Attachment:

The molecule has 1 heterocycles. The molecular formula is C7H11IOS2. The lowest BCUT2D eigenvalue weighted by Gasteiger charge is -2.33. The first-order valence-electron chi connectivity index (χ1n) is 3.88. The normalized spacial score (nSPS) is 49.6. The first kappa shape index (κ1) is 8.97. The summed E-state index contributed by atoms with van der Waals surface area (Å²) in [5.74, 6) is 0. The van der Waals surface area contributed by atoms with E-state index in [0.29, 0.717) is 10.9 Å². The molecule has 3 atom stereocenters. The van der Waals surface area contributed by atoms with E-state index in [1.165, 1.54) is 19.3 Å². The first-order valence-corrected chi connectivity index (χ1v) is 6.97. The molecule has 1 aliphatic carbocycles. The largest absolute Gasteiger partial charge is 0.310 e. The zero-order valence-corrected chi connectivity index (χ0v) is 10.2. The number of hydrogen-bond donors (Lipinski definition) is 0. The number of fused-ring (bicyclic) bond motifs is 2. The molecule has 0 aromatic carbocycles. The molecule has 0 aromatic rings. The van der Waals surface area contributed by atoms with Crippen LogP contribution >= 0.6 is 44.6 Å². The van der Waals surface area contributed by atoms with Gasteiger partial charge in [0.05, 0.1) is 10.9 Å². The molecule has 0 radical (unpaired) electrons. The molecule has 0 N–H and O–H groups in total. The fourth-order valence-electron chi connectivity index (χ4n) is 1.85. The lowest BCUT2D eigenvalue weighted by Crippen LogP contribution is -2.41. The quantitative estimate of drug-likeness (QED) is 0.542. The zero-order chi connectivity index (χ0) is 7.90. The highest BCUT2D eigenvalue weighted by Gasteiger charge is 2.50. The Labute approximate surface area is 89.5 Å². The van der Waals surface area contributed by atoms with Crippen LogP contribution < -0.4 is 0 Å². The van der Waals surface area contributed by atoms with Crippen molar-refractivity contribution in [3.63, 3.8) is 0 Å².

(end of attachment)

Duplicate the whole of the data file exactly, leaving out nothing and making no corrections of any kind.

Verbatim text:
The molecule has 1 heterocycles. The molecular formula is C7H11IOS2. The lowest BCUT2D eigenvalue weighted by Gasteiger charge is -2.33. The first-order valence-electron chi connectivity index (χ1n) is 3.88. The normalized spacial score (nSPS) is 49.6. The first kappa shape index (κ1) is 8.97. The summed E-state index contributed by atoms with van der Waals surface area (Å²) in [5.74, 6) is 0. The van der Waals surface area contributed by atoms with E-state index in [0.29, 0.717) is 10.9 Å². The molecule has 3 atom stereocenters. The van der Waals surface area contributed by atoms with E-state index in [1.165, 1.54) is 19.3 Å². The first-order valence-corrected chi connectivity index (χ1v) is 6.97. The molecule has 1 aliphatic carbocycles. The largest absolute Gasteiger partial charge is 0.310 e. The zero-order valence-corrected chi connectivity index (χ0v) is 10.2. The number of hydrogen-bond donors (Lipinski definition) is 0. The number of fused-ring (bicyclic) bond motifs is 2. The molecule has 0 aromatic carbocycles. The molecule has 0 aromatic rings. The van der Waals surface area contributed by atoms with Crippen LogP contribution >= 0.6 is 44.6 Å². The van der Waals surface area contributed by atoms with Gasteiger partial charge in [0.05, 0.1) is 10.9 Å². The molecule has 0 radical (unpaired) electrons. The molecule has 0 N–H and O–H groups in total. The fourth-order valence-electron chi connectivity index (χ4n) is 1.85. The lowest BCUT2D eigenvalue weighted by Crippen LogP contribution is -2.41. The quantitative estimate of drug-likeness (QED) is 0.542. The zero-order chi connectivity index (χ0) is 7.90. The highest BCUT2D eigenvalue weighted by Gasteiger charge is 2.50. The Labute approximate surface area is 89.5 Å². The van der Waals surface area contributed by atoms with Crippen LogP contribution < -0.4 is 0 Å². The van der Waals surface area contributed by atoms with Crippen molar-refractivity contribution in [3.63, 3.8) is 0 Å².